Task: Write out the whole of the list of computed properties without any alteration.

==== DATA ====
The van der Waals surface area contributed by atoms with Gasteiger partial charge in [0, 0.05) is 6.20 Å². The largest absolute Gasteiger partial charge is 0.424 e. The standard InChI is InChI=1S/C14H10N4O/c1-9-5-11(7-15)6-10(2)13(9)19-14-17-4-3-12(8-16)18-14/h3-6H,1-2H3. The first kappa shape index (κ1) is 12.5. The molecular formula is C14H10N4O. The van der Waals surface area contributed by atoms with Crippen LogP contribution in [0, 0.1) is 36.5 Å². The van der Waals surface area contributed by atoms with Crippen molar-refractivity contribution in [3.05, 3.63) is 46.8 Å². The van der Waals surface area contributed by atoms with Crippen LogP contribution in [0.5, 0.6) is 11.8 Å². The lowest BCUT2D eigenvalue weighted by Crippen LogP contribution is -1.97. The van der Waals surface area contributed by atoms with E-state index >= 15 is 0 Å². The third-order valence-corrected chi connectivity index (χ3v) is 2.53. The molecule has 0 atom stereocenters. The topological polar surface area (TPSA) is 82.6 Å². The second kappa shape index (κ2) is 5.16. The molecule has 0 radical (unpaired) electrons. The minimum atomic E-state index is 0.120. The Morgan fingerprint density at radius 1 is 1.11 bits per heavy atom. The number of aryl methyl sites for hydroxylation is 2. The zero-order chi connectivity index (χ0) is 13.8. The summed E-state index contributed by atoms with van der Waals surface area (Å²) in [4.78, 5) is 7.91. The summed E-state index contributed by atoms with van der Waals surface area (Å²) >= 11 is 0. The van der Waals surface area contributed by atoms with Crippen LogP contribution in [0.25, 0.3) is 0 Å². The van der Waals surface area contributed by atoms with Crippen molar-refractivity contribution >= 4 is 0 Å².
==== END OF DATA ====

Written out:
The van der Waals surface area contributed by atoms with Gasteiger partial charge in [0, 0.05) is 6.20 Å². The largest absolute Gasteiger partial charge is 0.424 e. The standard InChI is InChI=1S/C14H10N4O/c1-9-5-11(7-15)6-10(2)13(9)19-14-17-4-3-12(8-16)18-14/h3-6H,1-2H3. The first kappa shape index (κ1) is 12.5. The molecular formula is C14H10N4O. The van der Waals surface area contributed by atoms with Crippen LogP contribution in [0, 0.1) is 36.5 Å². The van der Waals surface area contributed by atoms with Crippen molar-refractivity contribution in [3.05, 3.63) is 46.8 Å². The van der Waals surface area contributed by atoms with Crippen LogP contribution in [0.5, 0.6) is 11.8 Å². The lowest BCUT2D eigenvalue weighted by Crippen LogP contribution is -1.97. The van der Waals surface area contributed by atoms with E-state index >= 15 is 0 Å². The third-order valence-corrected chi connectivity index (χ3v) is 2.53. The molecule has 0 atom stereocenters. The topological polar surface area (TPSA) is 82.6 Å². The second kappa shape index (κ2) is 5.16. The molecule has 0 radical (unpaired) electrons. The minimum atomic E-state index is 0.120. The Morgan fingerprint density at radius 1 is 1.11 bits per heavy atom. The number of aryl methyl sites for hydroxylation is 2. The zero-order chi connectivity index (χ0) is 13.8. The summed E-state index contributed by atoms with van der Waals surface area (Å²) in [4.78, 5) is 7.91. The summed E-state index contributed by atoms with van der Waals surface area (Å²) >= 11 is 0. The van der Waals surface area contributed by atoms with Crippen LogP contribution in [0.25, 0.3) is 0 Å². The van der Waals surface area contributed by atoms with Crippen molar-refractivity contribution >= 4 is 0 Å².